Sri Lanka can remove forex controls before year end: PM
ECONOMYNEXT – Sri Lanka can relax exchange controls before the end of the year due to a large pipeline of foreign borrowings totalling $12 billion that had been lined up, Prime Minister Ranil Wickremesinghe said.
"We now have a situation where we can remove exchange controls," Prime Minister Ranil Wickremesinghe told parliament on Thursday.
"We will bring the necessary law before the next budget. We are strong enough to go on that because we have that confidence."
In Sri Lanka, budgets are presented to parliament in November.
He said, from January to May 2016, a billion dollars of foreign loan agreements had been signed with several countries. From India, $400 million had been borrowed, which can go up to $1.5 billion.
From China, $1.5 billion were expected, $1.2 billion of Samurai bonds (Yen-denominated commercial borrowings) will be sold, $2.7 billion Japanese development and policy loans, and there was a $1.5 billion loan from the International Monetary Fund.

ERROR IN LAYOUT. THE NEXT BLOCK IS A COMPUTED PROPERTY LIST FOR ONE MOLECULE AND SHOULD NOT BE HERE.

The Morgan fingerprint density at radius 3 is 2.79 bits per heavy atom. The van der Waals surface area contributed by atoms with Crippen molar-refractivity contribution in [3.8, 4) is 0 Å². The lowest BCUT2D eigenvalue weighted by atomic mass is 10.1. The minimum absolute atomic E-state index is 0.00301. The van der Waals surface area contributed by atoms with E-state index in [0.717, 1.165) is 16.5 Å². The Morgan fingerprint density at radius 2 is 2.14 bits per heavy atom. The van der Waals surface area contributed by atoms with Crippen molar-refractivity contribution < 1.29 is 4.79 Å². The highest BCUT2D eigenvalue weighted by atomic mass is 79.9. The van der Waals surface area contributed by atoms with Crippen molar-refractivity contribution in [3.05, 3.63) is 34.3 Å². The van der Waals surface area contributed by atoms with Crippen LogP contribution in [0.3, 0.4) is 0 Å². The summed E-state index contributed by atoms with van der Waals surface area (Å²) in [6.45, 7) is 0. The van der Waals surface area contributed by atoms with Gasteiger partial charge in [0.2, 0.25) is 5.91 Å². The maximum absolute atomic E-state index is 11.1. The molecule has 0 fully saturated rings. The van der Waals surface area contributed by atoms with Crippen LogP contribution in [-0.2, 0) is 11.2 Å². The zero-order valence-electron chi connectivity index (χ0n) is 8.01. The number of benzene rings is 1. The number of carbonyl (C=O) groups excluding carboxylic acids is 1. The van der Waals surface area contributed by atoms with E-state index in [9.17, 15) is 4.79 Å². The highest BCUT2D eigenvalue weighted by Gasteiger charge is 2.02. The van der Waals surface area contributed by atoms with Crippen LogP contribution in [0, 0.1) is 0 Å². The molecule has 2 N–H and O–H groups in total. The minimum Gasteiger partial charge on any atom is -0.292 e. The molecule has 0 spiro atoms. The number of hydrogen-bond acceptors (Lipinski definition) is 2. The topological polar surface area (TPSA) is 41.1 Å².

"Up to now, we have $9.0 billion. Not only that, through bonds, we will take another $3.0 billion, taking it up to $12.0 billion."
Economic say equating foreign borrowings to currency strength has no underlying logic, but removing exchange controls could have the positive effect of forcing the Central Bank to follow more prudent policy and make it raise interest rates when credit demand picks up and stop money printing.
Sri Lanka is steeped in Mercantilism, and monetary instability is usually associated with real economy developments.
Sri Lanka imposed draconian exchange controls from 1952 soon after a money-printing Central Bank bank was set up, just a day before the country joined the now failed Bretton-Woodsy system of soft-pegged exchange rates.
Before the Central Bank, Sri Lanka had free capital mobility under a currency board (a hard peg), like Singapore, Hong Kong and many other British possessions.
If the Central Bank is abolished and a currency board re-established, there will be no requirements for exchange controls.
With the government losing the most potent tool to impoverish the working population and pension fund beneficiaries though currency depreciation and inflation, fiscal discipline is forced on the ruling class. The same effect could be achieved through dollarisation. (Colombo/June10/2016)